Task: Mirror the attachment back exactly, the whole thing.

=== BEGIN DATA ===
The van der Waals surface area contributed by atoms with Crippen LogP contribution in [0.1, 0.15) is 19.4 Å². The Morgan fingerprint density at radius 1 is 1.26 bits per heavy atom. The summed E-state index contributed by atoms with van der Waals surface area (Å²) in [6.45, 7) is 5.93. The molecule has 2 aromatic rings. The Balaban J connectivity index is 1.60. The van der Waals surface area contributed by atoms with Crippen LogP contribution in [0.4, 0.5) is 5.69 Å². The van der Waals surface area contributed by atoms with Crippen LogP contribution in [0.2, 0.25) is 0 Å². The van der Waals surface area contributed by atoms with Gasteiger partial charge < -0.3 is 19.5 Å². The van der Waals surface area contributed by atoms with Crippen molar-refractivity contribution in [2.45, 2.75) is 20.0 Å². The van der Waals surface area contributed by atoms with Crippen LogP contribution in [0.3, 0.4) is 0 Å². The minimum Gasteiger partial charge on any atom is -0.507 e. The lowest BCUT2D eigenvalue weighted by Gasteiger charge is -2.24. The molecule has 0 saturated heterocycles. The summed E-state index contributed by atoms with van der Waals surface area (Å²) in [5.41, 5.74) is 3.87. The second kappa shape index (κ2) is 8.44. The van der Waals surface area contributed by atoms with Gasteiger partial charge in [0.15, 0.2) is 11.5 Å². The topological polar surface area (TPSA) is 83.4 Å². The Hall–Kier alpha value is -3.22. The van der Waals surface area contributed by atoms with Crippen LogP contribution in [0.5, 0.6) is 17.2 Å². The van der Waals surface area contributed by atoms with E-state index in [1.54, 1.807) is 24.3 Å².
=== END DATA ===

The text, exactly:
The van der Waals surface area contributed by atoms with Crippen LogP contribution in [0.1, 0.15) is 19.4 Å². The Morgan fingerprint density at radius 1 is 1.26 bits per heavy atom. The summed E-state index contributed by atoms with van der Waals surface area (Å²) in [6.45, 7) is 5.93. The molecule has 2 aromatic rings. The Balaban J connectivity index is 1.60. The van der Waals surface area contributed by atoms with Crippen LogP contribution in [0.4, 0.5) is 5.69 Å². The van der Waals surface area contributed by atoms with Crippen LogP contribution in [0.2, 0.25) is 0 Å². The van der Waals surface area contributed by atoms with Gasteiger partial charge < -0.3 is 19.5 Å². The van der Waals surface area contributed by atoms with Crippen molar-refractivity contribution in [2.45, 2.75) is 20.0 Å². The van der Waals surface area contributed by atoms with Crippen LogP contribution in [0.3, 0.4) is 0 Å². The minimum Gasteiger partial charge on any atom is -0.507 e. The lowest BCUT2D eigenvalue weighted by Gasteiger charge is -2.24. The molecule has 0 saturated heterocycles. The summed E-state index contributed by atoms with van der Waals surface area (Å²) in [5.41, 5.74) is 3.87. The second kappa shape index (κ2) is 8.44. The van der Waals surface area contributed by atoms with Gasteiger partial charge in [0.15, 0.2) is 11.5 Å². The topological polar surface area (TPSA) is 83.4 Å². The Hall–Kier alpha value is -3.22. The van der Waals surface area contributed by atoms with Crippen LogP contribution in [0.5, 0.6) is 17.2 Å². The van der Waals surface area contributed by atoms with E-state index in [1.54, 1.807) is 24.3 Å².